The Internet of Things (IoT) is the new buzzword coined to describe the use of smart and connected electronic devices that enable greater efficiency and productivity in our daily lives.
These devices permeate homes, vehicles and buildings, managing security, safety, energy, inventories, even our well being. At the heart of the smart and connected electronic device is a microprocessor unit (MPU) or a microcontroller unit (MCU) that manages the device and communicates the status of its task(s) to the host of an ecosystem connected to more devices. Today an ecosystem might be a smart grid, hospital and patient monitoring, in-vehicle or vehicle-to-vehicle management. More complex ecosystems will be developed as the world gets more digitally connected.
The concept of an autonomous vehicle is a good example of such an ecosystem. It will require the car’s telematics to constantly provide its location to manage its proximity to other vehicles, pedestrians and stationary or moving objects. The powertrain, speed, steering, braking and body control units need to work in unison to prevent a collision while navigating to its destination. The electronics within the car extend from these control units to sensors and actuators mounted in various parts of the car. It is not unusual to find up to 100 16- and 32-bit MCUs in the various electronic modules installed in a single car.
The safety expected for an autonomous car will demand all electronics inside the car are of the highest quality and reliability. It will drive exhaustive testing to ensure none of the electronics malfunction, whether the car is stationary or in motion. The testing will involve operating each electronic module standalone and then connecting to its in-vehicle host to verify the communications and responsiveness.
Stringent testing already exists in the manufacturing of car electronics using imaging and electrical systems to verify printed circuit board assemblies (PCBA) prior to stressing it, or its assembled module in environmental chambers to simulate operating in extreme conditions. Today’s paradigm relies on structural test to pass a perfectly manufactured PCBA to functional test, which will exercise all the board’s functions to determine if it meets the designed specifications.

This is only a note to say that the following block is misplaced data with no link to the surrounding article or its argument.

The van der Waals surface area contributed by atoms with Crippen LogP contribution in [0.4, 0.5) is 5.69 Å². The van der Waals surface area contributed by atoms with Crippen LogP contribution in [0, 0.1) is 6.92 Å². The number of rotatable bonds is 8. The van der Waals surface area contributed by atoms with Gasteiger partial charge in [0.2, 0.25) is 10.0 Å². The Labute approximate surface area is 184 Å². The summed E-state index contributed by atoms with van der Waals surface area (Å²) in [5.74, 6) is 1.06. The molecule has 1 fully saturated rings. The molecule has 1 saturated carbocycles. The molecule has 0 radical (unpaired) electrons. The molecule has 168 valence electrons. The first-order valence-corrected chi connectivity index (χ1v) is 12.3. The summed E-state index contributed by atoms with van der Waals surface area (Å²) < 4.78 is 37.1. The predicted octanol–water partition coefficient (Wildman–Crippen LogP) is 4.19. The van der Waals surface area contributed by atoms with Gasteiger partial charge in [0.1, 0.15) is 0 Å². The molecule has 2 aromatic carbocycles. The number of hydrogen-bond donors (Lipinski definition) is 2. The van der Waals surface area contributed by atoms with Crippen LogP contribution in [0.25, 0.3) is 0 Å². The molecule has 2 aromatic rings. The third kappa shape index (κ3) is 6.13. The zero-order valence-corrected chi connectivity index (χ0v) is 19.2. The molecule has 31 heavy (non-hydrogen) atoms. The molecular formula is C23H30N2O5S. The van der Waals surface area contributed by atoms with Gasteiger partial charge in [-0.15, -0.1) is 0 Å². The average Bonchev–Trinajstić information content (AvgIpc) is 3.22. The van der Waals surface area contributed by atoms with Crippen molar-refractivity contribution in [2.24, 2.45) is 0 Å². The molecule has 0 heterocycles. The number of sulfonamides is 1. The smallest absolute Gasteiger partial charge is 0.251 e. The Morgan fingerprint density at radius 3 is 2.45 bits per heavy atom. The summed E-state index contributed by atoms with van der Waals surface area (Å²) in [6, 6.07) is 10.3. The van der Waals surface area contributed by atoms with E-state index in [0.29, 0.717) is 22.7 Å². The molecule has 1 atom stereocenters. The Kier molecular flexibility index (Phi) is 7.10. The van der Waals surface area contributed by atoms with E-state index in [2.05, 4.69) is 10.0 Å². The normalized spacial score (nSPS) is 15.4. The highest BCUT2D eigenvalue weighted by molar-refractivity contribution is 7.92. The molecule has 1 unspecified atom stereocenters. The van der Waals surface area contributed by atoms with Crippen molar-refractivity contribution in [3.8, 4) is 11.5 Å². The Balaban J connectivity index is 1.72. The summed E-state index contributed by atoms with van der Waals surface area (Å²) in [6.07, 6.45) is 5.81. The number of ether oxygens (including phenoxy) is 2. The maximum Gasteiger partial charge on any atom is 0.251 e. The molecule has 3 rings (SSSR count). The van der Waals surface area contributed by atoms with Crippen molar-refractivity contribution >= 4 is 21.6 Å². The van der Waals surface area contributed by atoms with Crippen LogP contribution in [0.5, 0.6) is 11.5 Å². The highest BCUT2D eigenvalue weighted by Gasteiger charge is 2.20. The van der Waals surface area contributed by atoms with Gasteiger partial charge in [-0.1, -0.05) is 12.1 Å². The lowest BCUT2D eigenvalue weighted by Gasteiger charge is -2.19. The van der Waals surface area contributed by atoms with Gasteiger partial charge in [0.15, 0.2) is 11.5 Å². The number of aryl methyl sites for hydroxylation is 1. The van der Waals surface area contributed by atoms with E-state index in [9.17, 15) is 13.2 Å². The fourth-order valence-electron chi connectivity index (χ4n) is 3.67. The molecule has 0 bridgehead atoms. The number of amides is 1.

PCB real estate, speed and shrinking component packages will challenge structural test to deliver an assembly free of manufacturing defects. When a green-lighted structural-tested PCB fails at the start of functional test, halting its progress with no indication of the failure mechanism, it is usually tagged as “no trouble found.” The “no boot” tag is typically used for PCBs mounted with MPUs or MCUs exhibiting the same symptom. The incidence of “no trouble found” and “no boot” will trend upward, as electronics content and sophistication grow in autonomous cars. Similarly IoT devices in other ecosystems will mirror the challenges faced by the automotive industry.
As the cost of lower yields and scrapping “no trouble found” and “no boot” PCBA increases, the industry will be pressured into inserting embedded test between structural and functional test. The test methodologies, including embedded test, discussed in “Testing of Small Form Factor Products,” (Circuits Assembly, August 2013), can be leveraged to test IoT devices.
The success and returns on embedded test hinges on the commitment to start its development at the onset of PCBA design. A decision has to be made on how to load the embedded test code into the PCBA in manufacturing. When the PCBA powers up, should the PCBA switch to boot from the embedded test coded into the MCU memory or redirected to boot from a custom ROM device?
Next, the embedded test plan has to be set up with the objective of detecting “no trouble found” and “no boot” failures. Voltages at the power nets must be monitored as the PCBA sequences power to initialize its various circuits and functions. If the voltage of a power net dips below or exceeds designed limits, the embedded test must be halted and information of the power net, failing test and measured voltage reported. This information will assist the debug technician to trace the circuits of the failed power net to find the defect.
After the PCBA successfully sequences power to all its power nets and completes the MCU initialization, the MCU should be directed to verify its internal functions such as clocks, timers and interrupts are in working order before exercising the I/O ports and communication bus. The I/O ports and communication bus test can be loop-backs to verify the components in the circuits are functioning. Real devices can be connected to the I/O ports and communication bus to determine if the PCBA will function when integrated in a connected environment.
The value of embedded test is determined by the information provided to the debug technician tasked to repair the defect. It is imperative the information on the failure ticket should include the failing test, the PCBA function or circuit tested, the nets used in the test and the measured and expected value or bit. Any information of use to the debug technician to quickly identify the circuit and, if possible, the net will increase the success rate of first-time fix, quickly reducing the pile of “no trouble found” and “no boot” PCBs.
A well thought-out test strategy incorporating embedded test supported by a process to begin its development in board design and equipping it with valuable diagnostic messages can be a cost-effective addition to improving manufacturing yields for the new IoT class of devices.
Mark Lau is in product marketing, Measurement Systems Division at Agilent Technologies (agilent.com); email@example.com.